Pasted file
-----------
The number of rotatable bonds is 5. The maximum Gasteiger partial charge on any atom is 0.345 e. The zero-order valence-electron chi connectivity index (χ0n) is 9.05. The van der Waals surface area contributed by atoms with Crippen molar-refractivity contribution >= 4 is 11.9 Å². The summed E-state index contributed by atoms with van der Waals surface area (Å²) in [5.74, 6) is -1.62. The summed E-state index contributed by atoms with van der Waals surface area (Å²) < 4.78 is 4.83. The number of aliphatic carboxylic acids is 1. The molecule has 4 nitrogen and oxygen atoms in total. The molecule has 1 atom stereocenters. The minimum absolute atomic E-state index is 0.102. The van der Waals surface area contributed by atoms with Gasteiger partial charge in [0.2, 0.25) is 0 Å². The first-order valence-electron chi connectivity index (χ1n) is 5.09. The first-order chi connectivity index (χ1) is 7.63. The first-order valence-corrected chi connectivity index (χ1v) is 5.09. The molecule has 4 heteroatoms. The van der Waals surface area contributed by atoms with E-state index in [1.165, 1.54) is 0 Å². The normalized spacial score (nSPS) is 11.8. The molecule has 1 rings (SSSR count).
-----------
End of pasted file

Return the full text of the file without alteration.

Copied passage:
The number of rotatable bonds is 5. The maximum Gasteiger partial charge on any atom is 0.345 e. The zero-order valence-electron chi connectivity index (χ0n) is 9.05. The van der Waals surface area contributed by atoms with Crippen molar-refractivity contribution >= 4 is 11.9 Å². The summed E-state index contributed by atoms with van der Waals surface area (Å²) in [5.74, 6) is -1.62. The summed E-state index contributed by atoms with van der Waals surface area (Å²) < 4.78 is 4.83. The number of aliphatic carboxylic acids is 1. The molecule has 4 nitrogen and oxygen atoms in total. The molecule has 1 atom stereocenters. The minimum absolute atomic E-state index is 0.102. The van der Waals surface area contributed by atoms with Gasteiger partial charge in [0.2, 0.25) is 0 Å². The first-order valence-electron chi connectivity index (χ1n) is 5.09. The first-order chi connectivity index (χ1) is 7.63. The first-order valence-corrected chi connectivity index (χ1v) is 5.09. The molecule has 4 heteroatoms. The van der Waals surface area contributed by atoms with E-state index in [1.165, 1.54) is 0 Å². The normalized spacial score (nSPS) is 11.8. The molecule has 1 rings (SSSR count).